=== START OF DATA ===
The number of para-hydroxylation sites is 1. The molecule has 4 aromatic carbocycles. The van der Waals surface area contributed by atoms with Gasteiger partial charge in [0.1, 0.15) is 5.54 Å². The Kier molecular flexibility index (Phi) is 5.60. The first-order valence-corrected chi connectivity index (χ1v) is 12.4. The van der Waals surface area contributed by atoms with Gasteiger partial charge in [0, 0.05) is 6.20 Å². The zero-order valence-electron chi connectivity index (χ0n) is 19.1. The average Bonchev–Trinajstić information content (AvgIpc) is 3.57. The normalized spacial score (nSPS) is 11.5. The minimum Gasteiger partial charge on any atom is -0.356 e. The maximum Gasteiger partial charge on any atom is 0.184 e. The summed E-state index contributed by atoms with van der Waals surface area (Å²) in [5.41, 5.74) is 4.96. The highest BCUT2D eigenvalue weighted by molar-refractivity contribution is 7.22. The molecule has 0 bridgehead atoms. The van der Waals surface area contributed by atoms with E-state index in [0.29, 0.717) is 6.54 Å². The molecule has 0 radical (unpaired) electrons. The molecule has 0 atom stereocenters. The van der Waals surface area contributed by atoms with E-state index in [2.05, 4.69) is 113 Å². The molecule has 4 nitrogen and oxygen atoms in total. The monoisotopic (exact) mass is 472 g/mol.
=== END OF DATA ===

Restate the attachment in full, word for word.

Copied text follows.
The number of para-hydroxylation sites is 1. The molecule has 4 aromatic carbocycles. The van der Waals surface area contributed by atoms with Gasteiger partial charge in [0.1, 0.15) is 5.54 Å². The Kier molecular flexibility index (Phi) is 5.60. The first-order valence-corrected chi connectivity index (χ1v) is 12.4. The van der Waals surface area contributed by atoms with Gasteiger partial charge in [0, 0.05) is 6.20 Å². The zero-order valence-electron chi connectivity index (χ0n) is 19.1. The average Bonchev–Trinajstić information content (AvgIpc) is 3.57. The normalized spacial score (nSPS) is 11.5. The minimum Gasteiger partial charge on any atom is -0.356 e. The maximum Gasteiger partial charge on any atom is 0.184 e. The summed E-state index contributed by atoms with van der Waals surface area (Å²) in [5.41, 5.74) is 4.96. The highest BCUT2D eigenvalue weighted by molar-refractivity contribution is 7.22. The molecule has 0 bridgehead atoms. The van der Waals surface area contributed by atoms with E-state index in [0.29, 0.717) is 6.54 Å². The molecule has 0 radical (unpaired) electrons. The molecule has 0 atom stereocenters. The van der Waals surface area contributed by atoms with E-state index in [2.05, 4.69) is 113 Å². The molecule has 4 nitrogen and oxygen atoms in total. The monoisotopic (exact) mass is 472 g/mol.